Land Registry data shows that the average sold price in London went up by GBP15,000 in July 2014 to just over GBP457,000, about ten times average income. This compares to an average price of GBP175,563 across England and Wales, which is still short of the GBP181,442 peak reached in November 2007.

However, signs of a slowdown taking place in the prime London property market are few and far between, with demand driven as before by foreign investors. The average sale price of prime property in central London between June and August 2014 was GBP4.7m, up from GBP3.7m in the preceding three month period according to Knight Frank. This is despite the Government's efforts to forestall a London housing bubble with new tax measures on high-value property purchases.

Interestingly, UK expats are now targeting properties at the cheaper end of the market according to data from Find UK Property, a UK-based company that specializes in finding properties for overseas investors.

Sales to expats and to non-UK nationals of properties worth GBP70,000 or less had risen by 55 percent during January to June, 2014, against the same period in 2013. The most popular properties were worth between GBP55,000 and GBP70,000 coming with full management, repair guarantees, and guaranteed rent.

Find UK Property said that many residents of other countries see the UK as a "safe haven" when considering long-term property investment, with well-regulated selling laws and clear title ownership.

Andy Noble of Find UK Property explained that investors are being forced to look beyond London due to high prices. He said that Find UK Property's best-selling house costs GBP54,999 and delivers a rental yield of eight percent, while a comparable two-bedroom property on the outskirts of London could cost over GBP250,000 and deliver a rental yield of just three percent. Noble added that less expensive properties often have greater potential for capital growth, and also give investors greater flexibility.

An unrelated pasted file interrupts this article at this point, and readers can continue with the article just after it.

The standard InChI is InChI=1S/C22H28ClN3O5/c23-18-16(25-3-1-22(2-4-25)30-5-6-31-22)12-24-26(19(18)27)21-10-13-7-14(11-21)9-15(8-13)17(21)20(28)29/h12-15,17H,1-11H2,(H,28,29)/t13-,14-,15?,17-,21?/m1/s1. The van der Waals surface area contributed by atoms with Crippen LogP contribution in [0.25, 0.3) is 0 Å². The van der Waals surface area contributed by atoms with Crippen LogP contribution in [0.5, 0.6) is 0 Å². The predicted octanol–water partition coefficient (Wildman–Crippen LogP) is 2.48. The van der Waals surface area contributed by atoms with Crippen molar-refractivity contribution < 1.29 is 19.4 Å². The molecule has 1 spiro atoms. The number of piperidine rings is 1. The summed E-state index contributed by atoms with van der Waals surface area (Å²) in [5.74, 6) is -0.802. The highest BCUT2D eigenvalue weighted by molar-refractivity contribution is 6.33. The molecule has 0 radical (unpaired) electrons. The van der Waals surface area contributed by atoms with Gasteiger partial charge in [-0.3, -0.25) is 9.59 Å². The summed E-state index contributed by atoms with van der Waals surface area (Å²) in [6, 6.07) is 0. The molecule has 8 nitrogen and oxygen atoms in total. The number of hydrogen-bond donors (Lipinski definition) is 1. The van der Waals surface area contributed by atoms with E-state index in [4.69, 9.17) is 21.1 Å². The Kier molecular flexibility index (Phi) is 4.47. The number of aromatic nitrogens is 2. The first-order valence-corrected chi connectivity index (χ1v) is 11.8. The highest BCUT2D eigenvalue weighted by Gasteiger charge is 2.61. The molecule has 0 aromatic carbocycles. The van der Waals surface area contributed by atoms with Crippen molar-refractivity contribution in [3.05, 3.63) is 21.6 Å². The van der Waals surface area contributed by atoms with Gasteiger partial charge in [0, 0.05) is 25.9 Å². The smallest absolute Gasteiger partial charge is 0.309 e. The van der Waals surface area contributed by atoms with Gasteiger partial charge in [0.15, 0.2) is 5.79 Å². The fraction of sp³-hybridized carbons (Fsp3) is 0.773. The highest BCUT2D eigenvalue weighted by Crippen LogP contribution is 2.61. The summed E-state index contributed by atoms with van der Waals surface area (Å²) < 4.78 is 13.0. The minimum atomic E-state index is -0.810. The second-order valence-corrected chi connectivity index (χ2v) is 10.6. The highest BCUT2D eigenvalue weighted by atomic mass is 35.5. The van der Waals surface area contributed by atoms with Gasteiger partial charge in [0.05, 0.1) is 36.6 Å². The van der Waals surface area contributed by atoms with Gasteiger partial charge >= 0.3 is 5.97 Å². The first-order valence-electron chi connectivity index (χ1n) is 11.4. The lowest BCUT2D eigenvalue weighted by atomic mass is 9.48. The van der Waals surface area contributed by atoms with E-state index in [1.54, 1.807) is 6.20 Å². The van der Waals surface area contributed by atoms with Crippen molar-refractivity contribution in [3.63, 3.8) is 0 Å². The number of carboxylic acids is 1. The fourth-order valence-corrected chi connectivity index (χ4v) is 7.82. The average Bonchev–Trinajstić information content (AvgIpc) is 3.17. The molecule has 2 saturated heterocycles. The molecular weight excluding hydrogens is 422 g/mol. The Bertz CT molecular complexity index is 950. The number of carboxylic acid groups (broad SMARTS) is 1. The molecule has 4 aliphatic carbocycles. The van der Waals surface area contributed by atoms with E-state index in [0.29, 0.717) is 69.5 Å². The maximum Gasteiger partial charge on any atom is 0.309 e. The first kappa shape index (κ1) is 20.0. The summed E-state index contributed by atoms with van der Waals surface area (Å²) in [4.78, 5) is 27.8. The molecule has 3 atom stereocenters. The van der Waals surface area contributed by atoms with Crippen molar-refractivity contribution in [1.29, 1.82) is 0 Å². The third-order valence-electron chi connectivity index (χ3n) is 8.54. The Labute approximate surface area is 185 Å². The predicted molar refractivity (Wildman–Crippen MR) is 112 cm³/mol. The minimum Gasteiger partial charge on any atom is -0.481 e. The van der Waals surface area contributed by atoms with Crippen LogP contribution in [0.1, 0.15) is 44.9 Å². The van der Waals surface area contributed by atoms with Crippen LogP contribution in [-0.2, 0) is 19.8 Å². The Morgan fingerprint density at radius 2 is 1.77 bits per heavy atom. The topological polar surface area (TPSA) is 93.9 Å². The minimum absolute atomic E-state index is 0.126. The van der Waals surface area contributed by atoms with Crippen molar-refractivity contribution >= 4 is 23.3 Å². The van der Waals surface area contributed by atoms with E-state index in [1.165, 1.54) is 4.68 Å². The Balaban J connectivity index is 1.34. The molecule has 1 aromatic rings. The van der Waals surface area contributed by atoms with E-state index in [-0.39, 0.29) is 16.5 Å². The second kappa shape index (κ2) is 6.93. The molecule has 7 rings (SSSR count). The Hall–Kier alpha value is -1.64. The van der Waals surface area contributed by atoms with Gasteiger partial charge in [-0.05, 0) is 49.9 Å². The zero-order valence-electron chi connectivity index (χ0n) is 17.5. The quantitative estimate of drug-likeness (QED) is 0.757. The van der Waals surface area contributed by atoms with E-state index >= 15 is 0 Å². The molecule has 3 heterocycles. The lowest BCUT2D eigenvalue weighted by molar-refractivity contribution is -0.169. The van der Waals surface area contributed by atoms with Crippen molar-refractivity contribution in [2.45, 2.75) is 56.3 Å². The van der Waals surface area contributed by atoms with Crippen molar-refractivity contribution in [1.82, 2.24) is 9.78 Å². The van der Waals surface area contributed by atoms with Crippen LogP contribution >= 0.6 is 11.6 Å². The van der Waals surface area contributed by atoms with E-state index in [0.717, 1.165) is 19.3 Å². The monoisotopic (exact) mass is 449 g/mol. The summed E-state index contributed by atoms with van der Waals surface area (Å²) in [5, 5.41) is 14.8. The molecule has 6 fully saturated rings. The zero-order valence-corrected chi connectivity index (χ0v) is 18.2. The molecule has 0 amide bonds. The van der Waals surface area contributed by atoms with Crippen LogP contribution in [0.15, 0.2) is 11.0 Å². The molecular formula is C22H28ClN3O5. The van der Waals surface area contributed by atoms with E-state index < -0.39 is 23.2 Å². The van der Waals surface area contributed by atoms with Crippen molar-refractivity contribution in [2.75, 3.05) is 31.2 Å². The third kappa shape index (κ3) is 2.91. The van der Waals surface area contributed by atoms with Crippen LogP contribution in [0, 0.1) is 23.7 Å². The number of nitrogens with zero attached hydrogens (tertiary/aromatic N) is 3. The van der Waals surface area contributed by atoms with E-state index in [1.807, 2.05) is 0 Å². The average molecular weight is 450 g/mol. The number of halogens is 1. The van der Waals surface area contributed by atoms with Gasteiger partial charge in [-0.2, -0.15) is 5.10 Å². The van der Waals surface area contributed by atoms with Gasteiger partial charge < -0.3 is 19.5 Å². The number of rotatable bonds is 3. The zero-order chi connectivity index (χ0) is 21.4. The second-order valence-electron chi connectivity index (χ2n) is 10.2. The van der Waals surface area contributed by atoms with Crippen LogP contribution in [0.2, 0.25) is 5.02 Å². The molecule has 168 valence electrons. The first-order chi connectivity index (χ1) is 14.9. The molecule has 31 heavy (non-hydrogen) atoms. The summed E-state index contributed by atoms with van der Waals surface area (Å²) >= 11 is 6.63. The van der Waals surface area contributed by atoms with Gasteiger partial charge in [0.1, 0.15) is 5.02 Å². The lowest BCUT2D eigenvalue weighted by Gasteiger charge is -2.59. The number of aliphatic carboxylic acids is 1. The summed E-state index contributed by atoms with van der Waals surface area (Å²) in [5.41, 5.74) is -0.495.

Brits Look To France

Meanwhile, International mortgage brokers Offshoreonline.org have witnessed a surge in interest in expatiates looking for euro mortgages to buy in France, as interest rates there continue to fall.

The latest survey of overseas buyers of second homes in France carried out by bankers BNP using data supplied by notaries from across the country paints a mixed picture of the health of the French property market, but puts the Brits firmly back in pole position as buyers.

Transaction volumes are continuing to fall, down from just under 15,000 in 2012 to just under 13,000 in 2013, but the average price paid and the amount of the loan advanced have both held up well – average house prices now stand at EUR448,000, with the average euro mortgage amount being EUR354,000.

But the real change was seen in the number of Brits who are once again buying second and holiday homes in France. One in four foreign property buyers was British in 2013, a rise of 5% over the past two years. British buyers are comfortably ahead of Belgian, Swiss and Italian buyers, who make up the next biggest groupings.

Commenting on the figures Tim Harvey, managing director of Offshoreonline.org said that, with UK house prices having recovered "it was just a matter of time before UK buyers began selling in a strong market at home and banking gains to buy abroad. France represents a popular choice for many and French values have weathered the economic crisis far better than Spain's prices over the period since 2007, making France a sound investment in its own right."

Whilst the most expensive parts of France remain Paris, the ski areas and the Cote D'Azur, Brit buyers have shown themselves to be canny, securing far better value in the more rural parts of France, dominating purchases in the Loire, Charente and Limousin areas, accounting for between 70% and 80% of all foreign transactions here.  In contrast, British buyers took just 3% of homes bought in the Paris region by foreign buyers, 17% in the Alps and 10% on the Cote D'Azur.